Live: Lonnie Holley's self porch-trait | Music

Live: Lonnie Holley's self porch-trait

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Lonnie Holley
UNC Center for the Study of the American South, Chapel Hill
Wednesday, Oct. 1, 2014


Lonnie Holley, an outsider artist who makes music and “scrap” sculptures, is in Chapel Hill for a week-long residency that has him exercising his many artistic muscles. Earlier in the week, he built a sculpture using discarded materials from the Southern Folklife Collection, and last night, he performed at UNC’s Center for the Study of the American South as part of its Music on the Porch programming. It’s difficult to wrap your head around the entirety of Holley’s work—its minimalism accomplishes a lot—but during the hour-long set, Holley blended spoken word pieces with his signature soothing, spacey compositions.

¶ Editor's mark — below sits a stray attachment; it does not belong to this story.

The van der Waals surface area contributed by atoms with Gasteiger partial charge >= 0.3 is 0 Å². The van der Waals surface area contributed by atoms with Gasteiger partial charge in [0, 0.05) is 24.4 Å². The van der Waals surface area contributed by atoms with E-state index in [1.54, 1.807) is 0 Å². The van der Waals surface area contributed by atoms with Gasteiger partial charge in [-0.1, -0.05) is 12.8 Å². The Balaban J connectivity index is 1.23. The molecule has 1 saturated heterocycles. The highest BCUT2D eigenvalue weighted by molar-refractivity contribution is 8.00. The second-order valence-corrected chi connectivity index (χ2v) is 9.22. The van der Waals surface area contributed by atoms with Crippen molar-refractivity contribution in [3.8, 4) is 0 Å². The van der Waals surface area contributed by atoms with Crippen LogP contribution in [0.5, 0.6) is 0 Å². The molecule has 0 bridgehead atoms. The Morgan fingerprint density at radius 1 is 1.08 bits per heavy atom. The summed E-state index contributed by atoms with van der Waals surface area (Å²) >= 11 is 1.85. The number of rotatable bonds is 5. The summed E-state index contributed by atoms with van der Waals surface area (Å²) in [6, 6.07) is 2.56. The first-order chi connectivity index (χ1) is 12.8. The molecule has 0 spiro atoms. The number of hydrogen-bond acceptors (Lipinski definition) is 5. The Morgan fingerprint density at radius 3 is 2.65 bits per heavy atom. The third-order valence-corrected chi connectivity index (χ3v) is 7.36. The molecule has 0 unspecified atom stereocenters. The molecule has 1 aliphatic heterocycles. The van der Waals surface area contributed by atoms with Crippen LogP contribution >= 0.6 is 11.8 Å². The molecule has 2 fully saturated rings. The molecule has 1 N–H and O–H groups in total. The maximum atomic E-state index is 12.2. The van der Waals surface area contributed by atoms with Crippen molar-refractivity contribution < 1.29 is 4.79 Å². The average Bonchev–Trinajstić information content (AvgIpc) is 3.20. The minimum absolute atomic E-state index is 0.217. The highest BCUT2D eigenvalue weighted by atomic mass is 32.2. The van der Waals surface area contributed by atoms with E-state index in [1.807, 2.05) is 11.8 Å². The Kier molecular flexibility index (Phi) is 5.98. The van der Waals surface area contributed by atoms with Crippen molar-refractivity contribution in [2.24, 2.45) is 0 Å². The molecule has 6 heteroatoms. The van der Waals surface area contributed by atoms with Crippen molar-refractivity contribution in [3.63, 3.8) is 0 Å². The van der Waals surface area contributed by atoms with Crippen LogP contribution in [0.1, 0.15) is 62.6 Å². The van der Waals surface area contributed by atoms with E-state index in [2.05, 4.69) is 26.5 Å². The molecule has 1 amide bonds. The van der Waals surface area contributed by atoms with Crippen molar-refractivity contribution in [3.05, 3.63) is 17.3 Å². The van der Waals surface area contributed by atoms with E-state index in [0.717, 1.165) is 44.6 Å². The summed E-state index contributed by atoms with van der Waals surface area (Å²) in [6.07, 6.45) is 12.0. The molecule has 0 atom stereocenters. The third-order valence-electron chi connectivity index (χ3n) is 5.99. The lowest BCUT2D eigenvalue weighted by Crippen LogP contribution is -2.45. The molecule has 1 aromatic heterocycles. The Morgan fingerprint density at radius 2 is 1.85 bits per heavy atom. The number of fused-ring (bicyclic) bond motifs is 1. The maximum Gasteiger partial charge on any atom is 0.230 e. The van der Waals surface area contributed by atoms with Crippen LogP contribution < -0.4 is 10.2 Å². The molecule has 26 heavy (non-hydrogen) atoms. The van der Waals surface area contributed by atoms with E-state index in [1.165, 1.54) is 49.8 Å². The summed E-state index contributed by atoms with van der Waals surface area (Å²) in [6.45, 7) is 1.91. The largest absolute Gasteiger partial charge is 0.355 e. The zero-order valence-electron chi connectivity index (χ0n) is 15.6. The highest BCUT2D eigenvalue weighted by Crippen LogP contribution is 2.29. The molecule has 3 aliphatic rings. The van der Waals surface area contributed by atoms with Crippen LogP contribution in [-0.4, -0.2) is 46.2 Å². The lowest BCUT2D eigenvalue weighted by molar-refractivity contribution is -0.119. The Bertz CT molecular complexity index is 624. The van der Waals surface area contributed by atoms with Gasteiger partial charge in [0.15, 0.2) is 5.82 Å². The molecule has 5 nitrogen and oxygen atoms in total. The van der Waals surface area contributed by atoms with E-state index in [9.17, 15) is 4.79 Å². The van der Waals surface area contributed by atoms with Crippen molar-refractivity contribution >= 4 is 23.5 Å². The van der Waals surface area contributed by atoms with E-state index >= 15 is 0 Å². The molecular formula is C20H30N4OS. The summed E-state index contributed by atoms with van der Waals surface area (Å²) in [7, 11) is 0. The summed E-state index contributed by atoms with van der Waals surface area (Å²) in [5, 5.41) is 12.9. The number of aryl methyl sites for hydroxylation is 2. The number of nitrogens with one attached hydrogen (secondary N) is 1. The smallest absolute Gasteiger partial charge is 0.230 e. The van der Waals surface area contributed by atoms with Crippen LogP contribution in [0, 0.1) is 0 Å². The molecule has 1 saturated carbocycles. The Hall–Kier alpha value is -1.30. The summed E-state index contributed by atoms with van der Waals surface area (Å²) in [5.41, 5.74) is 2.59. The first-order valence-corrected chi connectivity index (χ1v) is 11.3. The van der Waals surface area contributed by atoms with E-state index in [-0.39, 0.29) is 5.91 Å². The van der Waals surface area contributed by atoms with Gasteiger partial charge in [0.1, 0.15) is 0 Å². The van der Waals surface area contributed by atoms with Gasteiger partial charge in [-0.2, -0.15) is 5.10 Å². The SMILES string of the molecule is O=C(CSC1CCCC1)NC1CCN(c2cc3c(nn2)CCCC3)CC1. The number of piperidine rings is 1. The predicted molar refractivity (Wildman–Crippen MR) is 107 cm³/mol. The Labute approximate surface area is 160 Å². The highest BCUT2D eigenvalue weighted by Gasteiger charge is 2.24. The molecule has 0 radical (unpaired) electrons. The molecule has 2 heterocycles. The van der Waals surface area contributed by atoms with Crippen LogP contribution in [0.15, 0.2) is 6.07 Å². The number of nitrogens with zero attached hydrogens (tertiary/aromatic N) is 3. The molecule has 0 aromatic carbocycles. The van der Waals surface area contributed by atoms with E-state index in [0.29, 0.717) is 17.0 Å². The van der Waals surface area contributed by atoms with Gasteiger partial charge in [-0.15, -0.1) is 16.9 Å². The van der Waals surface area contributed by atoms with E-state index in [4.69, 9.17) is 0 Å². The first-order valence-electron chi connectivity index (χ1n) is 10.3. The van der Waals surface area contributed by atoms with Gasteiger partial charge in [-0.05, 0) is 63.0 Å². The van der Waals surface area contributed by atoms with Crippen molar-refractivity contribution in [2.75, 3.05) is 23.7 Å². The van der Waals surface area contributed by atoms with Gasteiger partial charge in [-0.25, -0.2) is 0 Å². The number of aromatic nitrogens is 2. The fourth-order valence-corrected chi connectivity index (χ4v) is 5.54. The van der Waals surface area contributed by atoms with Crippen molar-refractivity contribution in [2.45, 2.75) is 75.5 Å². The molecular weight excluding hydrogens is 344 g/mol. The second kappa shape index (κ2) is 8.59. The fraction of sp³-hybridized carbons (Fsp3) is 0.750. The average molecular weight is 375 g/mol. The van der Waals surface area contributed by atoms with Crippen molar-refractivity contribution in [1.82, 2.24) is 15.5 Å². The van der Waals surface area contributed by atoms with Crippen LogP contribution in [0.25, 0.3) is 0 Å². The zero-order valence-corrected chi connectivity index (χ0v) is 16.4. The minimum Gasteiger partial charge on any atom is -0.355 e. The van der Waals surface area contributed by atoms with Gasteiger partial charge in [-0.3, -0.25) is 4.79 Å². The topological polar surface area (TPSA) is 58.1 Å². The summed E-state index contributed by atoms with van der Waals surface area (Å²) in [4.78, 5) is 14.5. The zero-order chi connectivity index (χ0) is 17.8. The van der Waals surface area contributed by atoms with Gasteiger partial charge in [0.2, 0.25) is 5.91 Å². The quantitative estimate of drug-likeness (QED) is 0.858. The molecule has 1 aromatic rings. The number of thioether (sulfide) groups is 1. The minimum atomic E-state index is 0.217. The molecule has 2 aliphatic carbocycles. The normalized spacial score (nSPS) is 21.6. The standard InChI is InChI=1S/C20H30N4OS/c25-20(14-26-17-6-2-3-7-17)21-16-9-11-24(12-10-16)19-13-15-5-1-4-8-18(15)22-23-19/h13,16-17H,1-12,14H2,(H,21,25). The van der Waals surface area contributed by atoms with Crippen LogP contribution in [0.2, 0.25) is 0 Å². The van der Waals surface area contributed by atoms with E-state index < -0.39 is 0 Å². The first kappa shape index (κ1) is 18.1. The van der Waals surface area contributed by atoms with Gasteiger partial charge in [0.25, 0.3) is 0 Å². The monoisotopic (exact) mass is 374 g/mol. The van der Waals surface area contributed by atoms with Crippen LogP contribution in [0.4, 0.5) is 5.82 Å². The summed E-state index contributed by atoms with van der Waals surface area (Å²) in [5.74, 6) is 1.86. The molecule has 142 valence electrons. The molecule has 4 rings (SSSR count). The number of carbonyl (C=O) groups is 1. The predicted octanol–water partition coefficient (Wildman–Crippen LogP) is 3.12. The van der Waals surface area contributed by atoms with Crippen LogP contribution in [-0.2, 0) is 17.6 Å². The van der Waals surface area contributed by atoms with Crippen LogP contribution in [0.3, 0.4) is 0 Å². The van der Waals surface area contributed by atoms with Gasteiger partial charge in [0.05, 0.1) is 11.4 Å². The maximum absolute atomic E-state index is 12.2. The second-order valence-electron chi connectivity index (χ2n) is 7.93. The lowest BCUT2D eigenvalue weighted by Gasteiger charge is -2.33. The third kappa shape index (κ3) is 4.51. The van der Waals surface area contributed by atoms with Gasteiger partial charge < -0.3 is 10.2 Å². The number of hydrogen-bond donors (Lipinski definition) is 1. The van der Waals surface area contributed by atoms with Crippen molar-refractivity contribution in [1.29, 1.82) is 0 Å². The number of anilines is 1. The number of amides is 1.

Holley reassured potentially perplexed audience members by announcing that he was performing all new material (though it wasn’t entirely clear if it was improvised outright). If you hadn’t heard something before, that’s because no recording of it existed. Holley’s tunes ambled along gently as he sang of love, social problems, the bells of Chapel Hill, babies, bombs and more. Embedded in them were thoughtful messages. In one song, Holley sang about how although some of us have lots of shoes, we ultimately wear only one pair in the grave, thus spurring us to think about what we have versus what we need.

After taking a short break, Holley began a semi-spoken word segment that involved a wooden boxy contraption that he beat on for rhythm. As he gradually transitioned back to making music, he sang through the box, which added an odd organic reverberation to his voice.

The busy late afternoon traffic on Franklin Street was an unfortunate distraction—on more than one occasion, the buzz of a passing motor scooter overruled the gentle tones of Holley’s keyboard. But hearing Holley’s calming tunes while stretched on the grass in the low sun ranks high on ways to spend an afternoon.


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